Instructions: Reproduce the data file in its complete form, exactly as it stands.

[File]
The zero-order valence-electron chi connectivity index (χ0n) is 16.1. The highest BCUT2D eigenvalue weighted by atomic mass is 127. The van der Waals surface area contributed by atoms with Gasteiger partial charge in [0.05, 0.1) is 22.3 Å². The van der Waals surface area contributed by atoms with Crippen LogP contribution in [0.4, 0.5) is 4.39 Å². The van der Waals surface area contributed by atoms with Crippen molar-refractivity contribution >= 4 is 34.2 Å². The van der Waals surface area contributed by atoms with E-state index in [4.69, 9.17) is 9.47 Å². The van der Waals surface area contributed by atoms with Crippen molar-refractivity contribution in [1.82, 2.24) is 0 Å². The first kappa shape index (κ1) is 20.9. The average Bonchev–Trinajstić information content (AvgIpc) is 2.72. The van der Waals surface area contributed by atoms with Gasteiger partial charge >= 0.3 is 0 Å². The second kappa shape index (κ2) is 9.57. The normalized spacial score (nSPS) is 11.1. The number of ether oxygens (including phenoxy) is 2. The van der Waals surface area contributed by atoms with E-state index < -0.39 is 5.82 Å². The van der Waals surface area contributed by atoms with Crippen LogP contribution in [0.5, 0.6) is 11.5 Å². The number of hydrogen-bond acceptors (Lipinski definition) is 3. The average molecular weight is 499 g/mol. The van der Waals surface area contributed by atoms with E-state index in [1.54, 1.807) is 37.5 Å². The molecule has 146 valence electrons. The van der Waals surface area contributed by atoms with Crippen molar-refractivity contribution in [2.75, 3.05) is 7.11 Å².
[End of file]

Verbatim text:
The zero-order valence-electron chi connectivity index (χ0n) is 16.1. The highest BCUT2D eigenvalue weighted by atomic mass is 127. The van der Waals surface area contributed by atoms with Gasteiger partial charge in [0.05, 0.1) is 22.3 Å². The van der Waals surface area contributed by atoms with Crippen LogP contribution in [0.4, 0.5) is 4.39 Å². The van der Waals surface area contributed by atoms with Crippen molar-refractivity contribution >= 4 is 34.2 Å². The van der Waals surface area contributed by atoms with E-state index in [4.69, 9.17) is 9.47 Å². The van der Waals surface area contributed by atoms with Crippen molar-refractivity contribution in [1.82, 2.24) is 0 Å². The first kappa shape index (κ1) is 20.9. The average Bonchev–Trinajstić information content (AvgIpc) is 2.72. The van der Waals surface area contributed by atoms with Gasteiger partial charge >= 0.3 is 0 Å². The second kappa shape index (κ2) is 9.57. The normalized spacial score (nSPS) is 11.1. The number of ether oxygens (including phenoxy) is 2. The van der Waals surface area contributed by atoms with E-state index < -0.39 is 5.82 Å². The van der Waals surface area contributed by atoms with Crippen LogP contribution in [0.5, 0.6) is 11.5 Å². The number of hydrogen-bond acceptors (Lipinski definition) is 3. The average molecular weight is 499 g/mol. The van der Waals surface area contributed by atoms with E-state index in [1.54, 1.807) is 37.5 Å². The molecule has 146 valence electrons. The van der Waals surface area contributed by atoms with Crippen molar-refractivity contribution in [2.75, 3.05) is 7.11 Å².